Credit: Adam Stacey
Adam Stacey was caught up in the Piccadilly Line blast between King's Cross and Russell Square, but was not in the bombed carriage.
After being trapped for about 40 minutes in a smoky carriage and amid increasing alarm, he and his fellow commuters were let off the train and told to walk back down the track.
Seeing others taking out mobile phone cameras, and not knowing there had been a bomb attack, he asked his friend Elliot to take a picture to show his colleagues at work.
Mr Stacey: It would feel "mercenary" to make money from the image
Before he knew it the image was being used all over the world and he was being asked to do interviews for all kinds of media, including Japanese TV and American radio.
Mr Stacey, a 24-year-old civil servant, had been travelling from his house in north London, to his office near Holborn on 7 July 2005.
"It was really busy on the platform, there wasn't a train for another seven or eight minutes which is unusually slow for that time of the morning. Because it was so busy we stayed in middle, whereas we would normally try to get to one end of the train.
"When we were between the two stations there was a loud bang and the train stopped. The lights went out and people were shouting because the train had juddered to a halt and they were falling into each other.
"It felt as if the train could have stalled or something. We were too far away from the explosion to see a flash of light.
"It was quiet for a few seconds then smoke started coming in from the window behind. We didn't know if it was from a fire or maybe if there were chemicals or gas coming in.
"I was planning to go to the gym after work and I had spare socks in my bag, which I used to cover my mouth.
"We waited about 35 to 40 minutes. There were mixed reactions, some people were calm and some were stressing out and starting to panic.
"The girl next to me was breaking down and crying, and Elliot was trying to comfort her.
"After a while we heard shouting from other carriages then we heard someone smashing a window, and we could see people outside the carriage.
"People were debating if we should smash a window. I thought 'if there's a fire then we're screwed', but that the best thing to do would be to wait for someone to come. We were worried the tracks might still be live.
"I think I felt better than some people because I was with Elliot, we were even joking with each other about whether we would get the rest of the day off work.
"Eventually some engineers came along, opened the door and said it was okay for us to get off and go down the track. There was a massive line of people walking down the line, it was a surreal experience.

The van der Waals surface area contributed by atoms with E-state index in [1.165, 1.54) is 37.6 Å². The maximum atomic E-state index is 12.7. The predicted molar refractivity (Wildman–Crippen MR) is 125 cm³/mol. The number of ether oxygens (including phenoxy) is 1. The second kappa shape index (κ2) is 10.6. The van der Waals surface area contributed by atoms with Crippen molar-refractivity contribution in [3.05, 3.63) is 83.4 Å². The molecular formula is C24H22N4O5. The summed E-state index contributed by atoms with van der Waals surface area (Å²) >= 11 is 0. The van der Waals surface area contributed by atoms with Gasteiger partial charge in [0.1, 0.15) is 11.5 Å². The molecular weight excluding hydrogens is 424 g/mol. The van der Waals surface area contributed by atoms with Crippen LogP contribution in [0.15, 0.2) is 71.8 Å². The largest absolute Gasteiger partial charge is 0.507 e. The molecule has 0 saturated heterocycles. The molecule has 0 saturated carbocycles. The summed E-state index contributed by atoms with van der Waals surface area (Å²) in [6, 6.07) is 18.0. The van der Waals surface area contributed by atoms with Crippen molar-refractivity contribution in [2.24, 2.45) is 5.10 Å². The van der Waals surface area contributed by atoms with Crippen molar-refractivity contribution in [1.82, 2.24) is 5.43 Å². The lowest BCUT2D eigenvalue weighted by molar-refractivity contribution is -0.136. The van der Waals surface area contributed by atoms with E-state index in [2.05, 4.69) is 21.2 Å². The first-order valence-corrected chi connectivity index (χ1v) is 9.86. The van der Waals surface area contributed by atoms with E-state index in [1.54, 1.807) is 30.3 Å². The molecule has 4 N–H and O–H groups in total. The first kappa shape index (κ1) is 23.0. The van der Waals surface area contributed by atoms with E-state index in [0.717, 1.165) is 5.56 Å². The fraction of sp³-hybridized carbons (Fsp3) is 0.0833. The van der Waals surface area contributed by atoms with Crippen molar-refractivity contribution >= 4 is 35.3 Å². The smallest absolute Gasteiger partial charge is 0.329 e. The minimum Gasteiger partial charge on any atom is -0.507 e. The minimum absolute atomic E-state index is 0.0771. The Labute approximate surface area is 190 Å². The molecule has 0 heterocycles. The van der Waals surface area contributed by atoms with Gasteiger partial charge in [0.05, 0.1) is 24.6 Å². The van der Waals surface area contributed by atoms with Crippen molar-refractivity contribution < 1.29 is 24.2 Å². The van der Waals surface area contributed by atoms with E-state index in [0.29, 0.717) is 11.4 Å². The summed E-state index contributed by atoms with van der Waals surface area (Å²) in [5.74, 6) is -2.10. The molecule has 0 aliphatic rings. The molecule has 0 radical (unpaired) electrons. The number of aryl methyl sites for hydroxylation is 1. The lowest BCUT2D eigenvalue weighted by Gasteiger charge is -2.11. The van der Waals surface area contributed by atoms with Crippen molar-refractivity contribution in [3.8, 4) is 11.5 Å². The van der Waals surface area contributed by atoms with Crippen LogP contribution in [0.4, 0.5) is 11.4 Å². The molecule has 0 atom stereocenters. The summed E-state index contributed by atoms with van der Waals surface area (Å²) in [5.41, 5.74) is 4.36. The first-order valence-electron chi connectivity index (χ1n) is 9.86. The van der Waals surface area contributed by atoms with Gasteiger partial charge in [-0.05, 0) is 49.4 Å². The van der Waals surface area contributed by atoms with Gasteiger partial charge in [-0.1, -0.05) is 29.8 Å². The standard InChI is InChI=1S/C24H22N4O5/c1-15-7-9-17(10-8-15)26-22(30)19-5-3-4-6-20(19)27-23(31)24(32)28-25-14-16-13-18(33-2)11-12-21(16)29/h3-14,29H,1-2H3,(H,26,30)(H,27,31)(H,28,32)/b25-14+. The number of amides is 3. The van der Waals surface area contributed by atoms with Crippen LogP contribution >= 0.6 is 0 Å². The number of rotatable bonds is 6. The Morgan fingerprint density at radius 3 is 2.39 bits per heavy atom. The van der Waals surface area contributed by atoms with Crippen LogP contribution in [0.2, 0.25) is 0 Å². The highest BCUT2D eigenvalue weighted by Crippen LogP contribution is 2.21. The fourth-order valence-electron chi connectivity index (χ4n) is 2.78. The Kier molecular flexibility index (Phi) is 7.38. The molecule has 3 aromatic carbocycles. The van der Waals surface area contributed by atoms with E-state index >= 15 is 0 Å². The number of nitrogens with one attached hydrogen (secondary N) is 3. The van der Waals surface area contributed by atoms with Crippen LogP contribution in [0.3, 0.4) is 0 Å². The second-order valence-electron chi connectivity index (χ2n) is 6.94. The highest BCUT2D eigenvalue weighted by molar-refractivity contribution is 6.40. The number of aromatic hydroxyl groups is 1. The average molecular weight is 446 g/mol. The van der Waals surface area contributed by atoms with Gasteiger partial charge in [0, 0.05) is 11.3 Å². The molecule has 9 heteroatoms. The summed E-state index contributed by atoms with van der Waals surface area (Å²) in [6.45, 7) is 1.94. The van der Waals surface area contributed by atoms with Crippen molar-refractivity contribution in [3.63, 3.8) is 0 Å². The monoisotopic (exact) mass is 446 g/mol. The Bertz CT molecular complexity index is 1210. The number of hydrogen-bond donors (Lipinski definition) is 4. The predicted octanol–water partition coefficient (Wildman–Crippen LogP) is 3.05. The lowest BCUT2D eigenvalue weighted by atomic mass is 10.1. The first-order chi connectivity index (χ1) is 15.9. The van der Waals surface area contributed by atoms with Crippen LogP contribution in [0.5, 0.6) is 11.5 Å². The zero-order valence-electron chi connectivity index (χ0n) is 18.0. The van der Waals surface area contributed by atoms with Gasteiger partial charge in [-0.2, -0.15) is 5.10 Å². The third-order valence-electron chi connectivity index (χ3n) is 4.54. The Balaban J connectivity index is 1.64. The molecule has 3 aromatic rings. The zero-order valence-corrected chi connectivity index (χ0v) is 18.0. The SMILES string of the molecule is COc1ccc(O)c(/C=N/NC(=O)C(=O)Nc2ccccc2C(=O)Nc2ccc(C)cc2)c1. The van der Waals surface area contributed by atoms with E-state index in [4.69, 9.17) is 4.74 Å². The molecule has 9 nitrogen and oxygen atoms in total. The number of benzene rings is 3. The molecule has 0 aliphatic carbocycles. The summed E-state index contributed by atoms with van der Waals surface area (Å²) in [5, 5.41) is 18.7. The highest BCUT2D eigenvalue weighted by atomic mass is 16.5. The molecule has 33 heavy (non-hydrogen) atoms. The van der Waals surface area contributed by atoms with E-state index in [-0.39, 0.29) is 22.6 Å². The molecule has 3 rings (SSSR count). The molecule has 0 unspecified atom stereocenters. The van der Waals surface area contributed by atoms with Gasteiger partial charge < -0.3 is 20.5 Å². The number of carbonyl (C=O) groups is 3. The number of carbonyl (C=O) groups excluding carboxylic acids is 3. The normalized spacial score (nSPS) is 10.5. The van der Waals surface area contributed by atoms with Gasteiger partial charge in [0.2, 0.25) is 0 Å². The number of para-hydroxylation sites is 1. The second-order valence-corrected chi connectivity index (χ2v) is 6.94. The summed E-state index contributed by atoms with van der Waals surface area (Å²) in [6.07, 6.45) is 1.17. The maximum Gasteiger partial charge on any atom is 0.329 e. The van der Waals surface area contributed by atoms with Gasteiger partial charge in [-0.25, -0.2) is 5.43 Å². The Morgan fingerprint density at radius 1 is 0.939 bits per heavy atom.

"As we got off the train I saw someone else getting their mobile phone camera out and I asked Elliot to take a picture of me. My thought was that it would just be something to show my friends say 'look what happened to us'.
"We walked to work covered in black soot, it was all over my shirt.
"Throughout the day people were asking me if I was okay, but it wasn't until I actually got home that evening and my flatmate hugged me and said 'thank God you're still alive' that it really kicked in and I realised how serious it was.
"My dad contacted me and when I told him I was on that train he said 'oh my God, you'd better call your mum'.
"My mum is Italian and quite emotional, she wanted to hug me and not let go.
"I certainly got very drunk that weekend, I felt I'd been very lucky."
Having heard that some news sites were using pictures taken by members of the public, Adam first sent his image to the Sun newspaper.
It was picked up by a weblog site, Moblog UK, and once on there the image attracted scores of postings from around the world.
The comments later led to Moblog's Alfie Dennen establishing the website We're Not Afraid, which received images and messages of support from across the globe after the bombings.
Mr Dennen contacted Mr Stacey on 7 July to ask if he would agreed to a Creative Commons Licence on the image, which is a way to distribute information free.
"I said that was fine. I didn't think of the image as my property. It would have seemed so mercenary to make money from it."
The resulting media attention was "exciting" for a time admits Mr Stacey, whose image was selected as one of the best of 2005 by Time Magazine.
"A Japanese TV film crew came over on the Saturday and they were interviewing Elliot and I through a translator. They asked us to hold up our soot-covered shirts to the camera, it was bizarre."
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